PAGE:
Climate change may be causing an early start to fire season in the West, experts say
Severe drought during the winter is leading to matchbox conditions in the West.
A wildfire is currently blazing through the mountains of Southern California ahead of the area's typical fire season. While authorities suspect the Pacific Palisades Fire may have been ignited by an arsonist, the fire, which has currently spread to over 1,300 acres, offers more evidence that climate change is affecting the behavior of fires in the West, experts say.
Now that fire season has extended to at least 84 days since the 1970s -- beginning in May and lasting through September -- the California Department of Forestry and Fire Protection has declared that the dry season essentially lasts all year.
While the warm, dry climate that serves as fuel for wildfires has always been the norm for much of the West, hotter overall temperatures on Earth are exacerbating typical environmental conditions all over the world. And the drought isn't going anywhere, according to the Climate Prediction Center's forecast for the summer, which shows much of the U.S. suffering from drought through July 31.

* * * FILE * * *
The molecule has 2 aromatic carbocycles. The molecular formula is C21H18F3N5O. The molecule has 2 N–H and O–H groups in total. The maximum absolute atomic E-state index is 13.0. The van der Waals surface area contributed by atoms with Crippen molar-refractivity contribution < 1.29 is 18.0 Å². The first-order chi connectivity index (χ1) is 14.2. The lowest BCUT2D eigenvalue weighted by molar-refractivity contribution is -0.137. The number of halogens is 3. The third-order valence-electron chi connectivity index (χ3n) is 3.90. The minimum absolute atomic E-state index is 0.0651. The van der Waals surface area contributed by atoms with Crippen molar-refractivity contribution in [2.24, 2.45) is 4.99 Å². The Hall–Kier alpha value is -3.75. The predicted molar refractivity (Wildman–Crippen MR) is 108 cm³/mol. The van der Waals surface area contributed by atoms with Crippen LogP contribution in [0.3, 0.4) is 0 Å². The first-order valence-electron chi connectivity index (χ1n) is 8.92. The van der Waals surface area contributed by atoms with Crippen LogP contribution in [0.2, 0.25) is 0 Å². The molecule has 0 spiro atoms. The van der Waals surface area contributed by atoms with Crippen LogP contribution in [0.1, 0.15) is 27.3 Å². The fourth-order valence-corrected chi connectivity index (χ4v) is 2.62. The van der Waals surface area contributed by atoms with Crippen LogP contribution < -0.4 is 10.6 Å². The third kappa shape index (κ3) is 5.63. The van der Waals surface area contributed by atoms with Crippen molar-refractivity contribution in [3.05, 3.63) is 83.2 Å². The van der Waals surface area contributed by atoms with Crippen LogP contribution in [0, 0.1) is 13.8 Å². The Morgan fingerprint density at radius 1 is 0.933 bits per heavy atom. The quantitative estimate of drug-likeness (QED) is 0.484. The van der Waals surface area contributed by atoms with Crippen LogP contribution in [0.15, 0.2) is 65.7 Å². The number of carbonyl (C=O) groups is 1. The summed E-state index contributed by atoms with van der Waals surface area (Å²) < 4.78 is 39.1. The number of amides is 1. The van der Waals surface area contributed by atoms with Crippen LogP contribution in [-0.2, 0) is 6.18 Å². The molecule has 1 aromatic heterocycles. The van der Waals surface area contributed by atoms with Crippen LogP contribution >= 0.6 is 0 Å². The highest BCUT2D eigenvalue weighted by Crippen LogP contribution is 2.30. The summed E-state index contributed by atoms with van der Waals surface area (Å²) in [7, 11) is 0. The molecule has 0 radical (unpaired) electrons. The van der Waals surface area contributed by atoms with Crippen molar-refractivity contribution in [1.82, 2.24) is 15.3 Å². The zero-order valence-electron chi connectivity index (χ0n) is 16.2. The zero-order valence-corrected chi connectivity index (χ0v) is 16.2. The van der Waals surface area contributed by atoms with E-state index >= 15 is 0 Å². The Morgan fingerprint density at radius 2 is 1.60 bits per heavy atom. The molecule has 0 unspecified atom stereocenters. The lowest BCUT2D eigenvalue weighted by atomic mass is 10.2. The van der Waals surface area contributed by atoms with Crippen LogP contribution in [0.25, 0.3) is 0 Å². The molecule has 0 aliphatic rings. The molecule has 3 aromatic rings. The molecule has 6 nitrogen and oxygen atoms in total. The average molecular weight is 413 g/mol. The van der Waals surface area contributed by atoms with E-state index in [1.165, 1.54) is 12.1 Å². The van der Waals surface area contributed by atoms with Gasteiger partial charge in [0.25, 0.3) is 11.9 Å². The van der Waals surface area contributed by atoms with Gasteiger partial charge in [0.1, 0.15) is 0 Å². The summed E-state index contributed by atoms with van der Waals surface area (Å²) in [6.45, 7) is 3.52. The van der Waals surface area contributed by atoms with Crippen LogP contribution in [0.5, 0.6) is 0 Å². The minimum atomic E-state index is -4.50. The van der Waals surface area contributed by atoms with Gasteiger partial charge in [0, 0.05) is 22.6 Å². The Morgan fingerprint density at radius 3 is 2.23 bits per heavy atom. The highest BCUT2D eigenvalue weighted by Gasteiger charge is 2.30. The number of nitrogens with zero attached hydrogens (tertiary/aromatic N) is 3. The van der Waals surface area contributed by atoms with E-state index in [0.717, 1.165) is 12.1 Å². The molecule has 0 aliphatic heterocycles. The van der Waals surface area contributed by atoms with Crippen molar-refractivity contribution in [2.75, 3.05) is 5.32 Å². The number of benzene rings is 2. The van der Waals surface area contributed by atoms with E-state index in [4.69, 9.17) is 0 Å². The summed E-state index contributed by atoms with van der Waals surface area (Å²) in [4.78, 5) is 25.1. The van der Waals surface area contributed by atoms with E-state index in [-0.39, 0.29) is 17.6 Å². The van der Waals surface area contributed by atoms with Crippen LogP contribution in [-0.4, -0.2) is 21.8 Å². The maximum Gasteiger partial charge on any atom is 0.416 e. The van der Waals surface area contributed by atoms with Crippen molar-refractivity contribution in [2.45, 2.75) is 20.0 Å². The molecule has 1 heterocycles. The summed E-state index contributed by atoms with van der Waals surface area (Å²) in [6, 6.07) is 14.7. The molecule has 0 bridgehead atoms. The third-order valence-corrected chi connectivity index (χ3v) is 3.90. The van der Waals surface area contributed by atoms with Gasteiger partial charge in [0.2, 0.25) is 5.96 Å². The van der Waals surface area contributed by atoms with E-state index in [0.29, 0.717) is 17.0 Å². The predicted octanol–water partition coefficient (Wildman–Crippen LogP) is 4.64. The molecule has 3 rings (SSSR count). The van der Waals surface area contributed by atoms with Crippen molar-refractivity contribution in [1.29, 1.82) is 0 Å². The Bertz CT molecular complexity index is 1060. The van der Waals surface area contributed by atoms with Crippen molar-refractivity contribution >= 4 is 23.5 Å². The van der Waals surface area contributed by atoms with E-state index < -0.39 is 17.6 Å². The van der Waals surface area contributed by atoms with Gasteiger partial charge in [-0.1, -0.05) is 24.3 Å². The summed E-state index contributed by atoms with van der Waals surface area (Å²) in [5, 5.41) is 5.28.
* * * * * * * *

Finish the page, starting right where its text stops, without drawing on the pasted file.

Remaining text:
The dry season on the West Coast is getting hotter and longer, leading to less snowfall during the wet season and later, less moisture on the ground to detract wildfires when the dry season is back again.
The hot, dry air also absorbs water from everything, including plants, soil, lakes and rivers. As it gets hotter, the amount of moisture the atmosphere can absorb increases exponentially. California has warmed 3 degrees since the 19th century, which results in a massive difference in the way soil and vegetation dries out and can help explain the record-breaking wildfires year after year.#globalwarming #climatechange #carboncompensation #bluesky #climateemergency #climatecrisis #blueskye #blueskyefoundation #compensate #greentechexchange #zerocarbon #climatenews #blueskyelife #elonmusk
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